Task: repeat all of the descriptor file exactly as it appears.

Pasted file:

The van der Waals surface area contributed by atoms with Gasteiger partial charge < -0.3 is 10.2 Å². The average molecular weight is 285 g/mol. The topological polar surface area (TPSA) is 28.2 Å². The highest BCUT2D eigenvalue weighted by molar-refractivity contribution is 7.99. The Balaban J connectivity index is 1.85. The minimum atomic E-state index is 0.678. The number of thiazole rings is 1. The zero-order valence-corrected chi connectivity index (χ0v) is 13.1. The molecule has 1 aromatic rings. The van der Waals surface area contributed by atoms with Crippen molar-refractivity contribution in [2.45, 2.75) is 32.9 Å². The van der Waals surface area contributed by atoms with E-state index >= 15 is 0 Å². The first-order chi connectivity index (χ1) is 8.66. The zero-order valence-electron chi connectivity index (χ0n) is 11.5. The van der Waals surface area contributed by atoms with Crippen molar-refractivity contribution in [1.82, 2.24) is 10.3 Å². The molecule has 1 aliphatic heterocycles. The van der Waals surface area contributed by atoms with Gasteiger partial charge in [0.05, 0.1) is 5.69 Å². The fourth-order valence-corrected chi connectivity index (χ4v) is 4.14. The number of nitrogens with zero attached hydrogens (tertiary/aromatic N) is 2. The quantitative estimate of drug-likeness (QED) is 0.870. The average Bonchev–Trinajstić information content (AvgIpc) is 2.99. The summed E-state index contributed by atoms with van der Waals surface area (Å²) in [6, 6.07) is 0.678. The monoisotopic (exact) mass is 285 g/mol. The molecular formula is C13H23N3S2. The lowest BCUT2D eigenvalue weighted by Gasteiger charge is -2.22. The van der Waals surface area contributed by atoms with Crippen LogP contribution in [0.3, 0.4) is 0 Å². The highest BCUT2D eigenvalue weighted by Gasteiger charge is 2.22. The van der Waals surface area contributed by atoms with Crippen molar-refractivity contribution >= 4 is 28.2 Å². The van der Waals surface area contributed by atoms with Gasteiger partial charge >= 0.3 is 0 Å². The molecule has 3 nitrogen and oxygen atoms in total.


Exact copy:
The van der Waals surface area contributed by atoms with Gasteiger partial charge < -0.3 is 10.2 Å². The average molecular weight is 285 g/mol. The topological polar surface area (TPSA) is 28.2 Å². The highest BCUT2D eigenvalue weighted by molar-refractivity contribution is 7.99. The Balaban J connectivity index is 1.85. The minimum atomic E-state index is 0.678. The number of thiazole rings is 1. The zero-order valence-corrected chi connectivity index (χ0v) is 13.1. The molecule has 1 aromatic rings. The van der Waals surface area contributed by atoms with Crippen molar-refractivity contribution in [2.45, 2.75) is 32.9 Å². The van der Waals surface area contributed by atoms with E-state index >= 15 is 0 Å². The first-order chi connectivity index (χ1) is 8.66. The zero-order valence-electron chi connectivity index (χ0n) is 11.5. The van der Waals surface area contributed by atoms with Crippen molar-refractivity contribution in [1.82, 2.24) is 10.3 Å². The molecule has 1 aliphatic heterocycles. The van der Waals surface area contributed by atoms with Gasteiger partial charge in [0.05, 0.1) is 5.69 Å². The fourth-order valence-corrected chi connectivity index (χ4v) is 4.14. The number of nitrogens with zero attached hydrogens (tertiary/aromatic N) is 2. The quantitative estimate of drug-likeness (QED) is 0.870. The average Bonchev–Trinajstić information content (AvgIpc) is 2.99. The summed E-state index contributed by atoms with van der Waals surface area (Å²) in [6, 6.07) is 0.678. The monoisotopic (exact) mass is 285 g/mol. The molecular formula is C13H23N3S2. The lowest BCUT2D eigenvalue weighted by Gasteiger charge is -2.22. The van der Waals surface area contributed by atoms with Crippen LogP contribution in [0.3, 0.4) is 0 Å². The highest BCUT2D eigenvalue weighted by Gasteiger charge is 2.22. The van der Waals surface area contributed by atoms with Crippen molar-refractivity contribution >= 4 is 28.2 Å². The van der Waals surface area contributed by atoms with Gasteiger partial charge >= 0.3 is 0 Å². The molecule has 3 nitrogen and oxygen atoms in total.